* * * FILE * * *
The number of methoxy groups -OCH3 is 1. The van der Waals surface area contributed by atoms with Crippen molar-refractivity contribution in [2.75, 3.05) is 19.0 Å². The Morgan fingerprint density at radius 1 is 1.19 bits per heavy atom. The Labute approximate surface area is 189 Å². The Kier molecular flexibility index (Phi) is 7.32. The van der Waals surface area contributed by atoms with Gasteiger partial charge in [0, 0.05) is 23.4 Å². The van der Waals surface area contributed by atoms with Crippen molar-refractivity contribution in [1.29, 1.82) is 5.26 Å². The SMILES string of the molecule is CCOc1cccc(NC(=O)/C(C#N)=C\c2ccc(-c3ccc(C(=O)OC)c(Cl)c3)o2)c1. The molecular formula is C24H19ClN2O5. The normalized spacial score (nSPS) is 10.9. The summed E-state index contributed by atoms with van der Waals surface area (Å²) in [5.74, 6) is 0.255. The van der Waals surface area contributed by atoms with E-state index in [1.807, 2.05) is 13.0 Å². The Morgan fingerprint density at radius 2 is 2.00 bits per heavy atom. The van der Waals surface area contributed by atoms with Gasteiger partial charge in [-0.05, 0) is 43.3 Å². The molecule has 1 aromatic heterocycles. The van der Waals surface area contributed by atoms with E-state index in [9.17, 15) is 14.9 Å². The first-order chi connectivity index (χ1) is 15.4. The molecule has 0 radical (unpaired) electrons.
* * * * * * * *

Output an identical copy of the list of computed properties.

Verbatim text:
The number of methoxy groups -OCH3 is 1. The van der Waals surface area contributed by atoms with Crippen molar-refractivity contribution in [2.75, 3.05) is 19.0 Å². The Morgan fingerprint density at radius 1 is 1.19 bits per heavy atom. The Labute approximate surface area is 189 Å². The Kier molecular flexibility index (Phi) is 7.32. The van der Waals surface area contributed by atoms with Gasteiger partial charge in [0, 0.05) is 23.4 Å². The van der Waals surface area contributed by atoms with Crippen molar-refractivity contribution in [1.29, 1.82) is 5.26 Å². The SMILES string of the molecule is CCOc1cccc(NC(=O)/C(C#N)=C\c2ccc(-c3ccc(C(=O)OC)c(Cl)c3)o2)c1. The molecular formula is C24H19ClN2O5. The normalized spacial score (nSPS) is 10.9. The summed E-state index contributed by atoms with van der Waals surface area (Å²) in [5.74, 6) is 0.255. The van der Waals surface area contributed by atoms with E-state index in [1.807, 2.05) is 13.0 Å². The Morgan fingerprint density at radius 2 is 2.00 bits per heavy atom. The van der Waals surface area contributed by atoms with Gasteiger partial charge in [-0.05, 0) is 43.3 Å². The molecule has 1 aromatic heterocycles. The van der Waals surface area contributed by atoms with E-state index in [9.17, 15) is 14.9 Å². The first-order chi connectivity index (χ1) is 15.4. The molecule has 0 radical (unpaired) electrons.